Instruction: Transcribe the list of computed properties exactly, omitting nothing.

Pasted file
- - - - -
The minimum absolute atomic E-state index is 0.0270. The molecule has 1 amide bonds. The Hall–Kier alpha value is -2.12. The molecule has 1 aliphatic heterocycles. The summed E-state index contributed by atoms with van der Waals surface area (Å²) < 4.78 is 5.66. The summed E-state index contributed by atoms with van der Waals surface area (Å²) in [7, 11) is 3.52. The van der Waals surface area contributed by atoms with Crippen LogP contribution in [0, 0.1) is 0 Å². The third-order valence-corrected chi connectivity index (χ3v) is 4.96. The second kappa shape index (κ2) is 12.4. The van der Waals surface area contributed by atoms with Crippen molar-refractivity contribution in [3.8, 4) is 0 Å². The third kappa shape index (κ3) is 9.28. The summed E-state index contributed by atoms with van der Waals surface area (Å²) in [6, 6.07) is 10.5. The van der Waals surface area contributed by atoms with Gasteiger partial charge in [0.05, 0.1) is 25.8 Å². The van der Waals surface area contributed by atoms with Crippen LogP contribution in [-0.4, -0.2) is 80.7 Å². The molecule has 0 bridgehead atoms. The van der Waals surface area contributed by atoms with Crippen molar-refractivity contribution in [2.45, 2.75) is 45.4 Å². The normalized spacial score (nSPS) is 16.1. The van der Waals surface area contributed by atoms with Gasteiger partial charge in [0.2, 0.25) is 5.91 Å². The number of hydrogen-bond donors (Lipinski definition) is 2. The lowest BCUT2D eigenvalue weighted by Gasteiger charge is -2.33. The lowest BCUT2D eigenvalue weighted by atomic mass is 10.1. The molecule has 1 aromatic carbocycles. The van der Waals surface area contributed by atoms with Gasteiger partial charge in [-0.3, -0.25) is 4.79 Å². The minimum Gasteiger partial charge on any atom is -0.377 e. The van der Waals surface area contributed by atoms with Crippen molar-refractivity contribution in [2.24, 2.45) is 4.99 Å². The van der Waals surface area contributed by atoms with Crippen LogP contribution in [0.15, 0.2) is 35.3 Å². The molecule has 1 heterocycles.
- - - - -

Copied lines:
The minimum absolute atomic E-state index is 0.0270. The molecule has 1 amide bonds. The Hall–Kier alpha value is -2.12. The molecule has 1 aliphatic heterocycles. The summed E-state index contributed by atoms with van der Waals surface area (Å²) < 4.78 is 5.66. The summed E-state index contributed by atoms with van der Waals surface area (Å²) in [7, 11) is 3.52. The van der Waals surface area contributed by atoms with Crippen LogP contribution in [0, 0.1) is 0 Å². The third-order valence-corrected chi connectivity index (χ3v) is 4.96. The second kappa shape index (κ2) is 12.4. The van der Waals surface area contributed by atoms with Crippen molar-refractivity contribution in [3.8, 4) is 0 Å². The third kappa shape index (κ3) is 9.28. The summed E-state index contributed by atoms with van der Waals surface area (Å²) in [6, 6.07) is 10.5. The van der Waals surface area contributed by atoms with Gasteiger partial charge in [0.05, 0.1) is 25.8 Å². The van der Waals surface area contributed by atoms with Crippen LogP contribution in [-0.4, -0.2) is 80.7 Å². The molecule has 0 bridgehead atoms. The van der Waals surface area contributed by atoms with Crippen molar-refractivity contribution in [2.45, 2.75) is 45.4 Å². The normalized spacial score (nSPS) is 16.1. The van der Waals surface area contributed by atoms with Gasteiger partial charge in [0.2, 0.25) is 5.91 Å². The number of hydrogen-bond donors (Lipinski definition) is 2. The lowest BCUT2D eigenvalue weighted by Gasteiger charge is -2.33. The lowest BCUT2D eigenvalue weighted by atomic mass is 10.1. The molecule has 1 aromatic carbocycles. The van der Waals surface area contributed by atoms with Gasteiger partial charge in [-0.3, -0.25) is 4.79 Å². The minimum Gasteiger partial charge on any atom is -0.377 e. The van der Waals surface area contributed by atoms with Crippen molar-refractivity contribution in [2.24, 2.45) is 4.99 Å². The van der Waals surface area contributed by atoms with Crippen LogP contribution in [0.15, 0.2) is 35.3 Å². The molecule has 1 heterocycles.